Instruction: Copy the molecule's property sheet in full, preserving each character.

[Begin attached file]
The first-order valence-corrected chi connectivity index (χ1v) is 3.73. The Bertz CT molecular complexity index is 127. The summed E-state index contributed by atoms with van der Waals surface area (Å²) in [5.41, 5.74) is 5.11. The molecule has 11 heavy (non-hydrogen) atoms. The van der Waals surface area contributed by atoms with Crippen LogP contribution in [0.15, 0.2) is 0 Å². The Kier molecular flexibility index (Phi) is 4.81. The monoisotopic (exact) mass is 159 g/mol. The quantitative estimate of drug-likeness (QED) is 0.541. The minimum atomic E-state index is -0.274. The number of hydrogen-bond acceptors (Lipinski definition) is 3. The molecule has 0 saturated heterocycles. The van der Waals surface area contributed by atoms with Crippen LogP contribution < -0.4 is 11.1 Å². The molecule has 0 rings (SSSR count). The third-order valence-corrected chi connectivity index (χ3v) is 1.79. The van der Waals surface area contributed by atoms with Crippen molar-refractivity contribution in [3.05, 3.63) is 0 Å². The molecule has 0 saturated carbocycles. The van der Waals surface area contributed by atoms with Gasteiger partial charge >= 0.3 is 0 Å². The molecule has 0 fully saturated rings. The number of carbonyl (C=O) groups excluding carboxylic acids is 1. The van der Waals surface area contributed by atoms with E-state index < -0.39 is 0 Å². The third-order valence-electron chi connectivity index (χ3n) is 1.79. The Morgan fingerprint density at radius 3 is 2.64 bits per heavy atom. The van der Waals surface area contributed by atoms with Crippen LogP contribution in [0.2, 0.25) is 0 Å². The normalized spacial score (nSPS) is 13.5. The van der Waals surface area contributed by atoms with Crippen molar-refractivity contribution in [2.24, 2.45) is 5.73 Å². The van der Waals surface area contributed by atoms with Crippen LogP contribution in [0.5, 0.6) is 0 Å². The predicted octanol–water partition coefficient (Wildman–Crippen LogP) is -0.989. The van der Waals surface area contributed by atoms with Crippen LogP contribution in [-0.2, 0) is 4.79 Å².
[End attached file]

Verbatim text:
The first-order valence-corrected chi connectivity index (χ1v) is 3.73. The Bertz CT molecular complexity index is 127. The summed E-state index contributed by atoms with van der Waals surface area (Å²) in [5.41, 5.74) is 5.11. The molecule has 11 heavy (non-hydrogen) atoms. The van der Waals surface area contributed by atoms with Crippen LogP contribution in [0.15, 0.2) is 0 Å². The Kier molecular flexibility index (Phi) is 4.81. The monoisotopic (exact) mass is 159 g/mol. The quantitative estimate of drug-likeness (QED) is 0.541. The minimum atomic E-state index is -0.274. The number of hydrogen-bond acceptors (Lipinski definition) is 3. The molecule has 0 saturated heterocycles. The van der Waals surface area contributed by atoms with Crippen LogP contribution < -0.4 is 11.1 Å². The molecule has 0 rings (SSSR count). The third-order valence-corrected chi connectivity index (χ3v) is 1.79. The van der Waals surface area contributed by atoms with Crippen molar-refractivity contribution in [3.05, 3.63) is 0 Å². The molecule has 0 saturated carbocycles. The van der Waals surface area contributed by atoms with Gasteiger partial charge >= 0.3 is 0 Å². The molecule has 0 fully saturated rings. The number of carbonyl (C=O) groups excluding carboxylic acids is 1. The van der Waals surface area contributed by atoms with E-state index < -0.39 is 0 Å². The third-order valence-electron chi connectivity index (χ3n) is 1.79. The Morgan fingerprint density at radius 3 is 2.64 bits per heavy atom. The van der Waals surface area contributed by atoms with Crippen LogP contribution in [0.2, 0.25) is 0 Å². The normalized spacial score (nSPS) is 13.5. The van der Waals surface area contributed by atoms with Crippen molar-refractivity contribution in [2.24, 2.45) is 5.73 Å². The van der Waals surface area contributed by atoms with Crippen LogP contribution in [0.5, 0.6) is 0 Å². The predicted octanol–water partition coefficient (Wildman–Crippen LogP) is -0.989. The van der Waals surface area contributed by atoms with Crippen LogP contribution in [-0.2, 0) is 4.79 Å².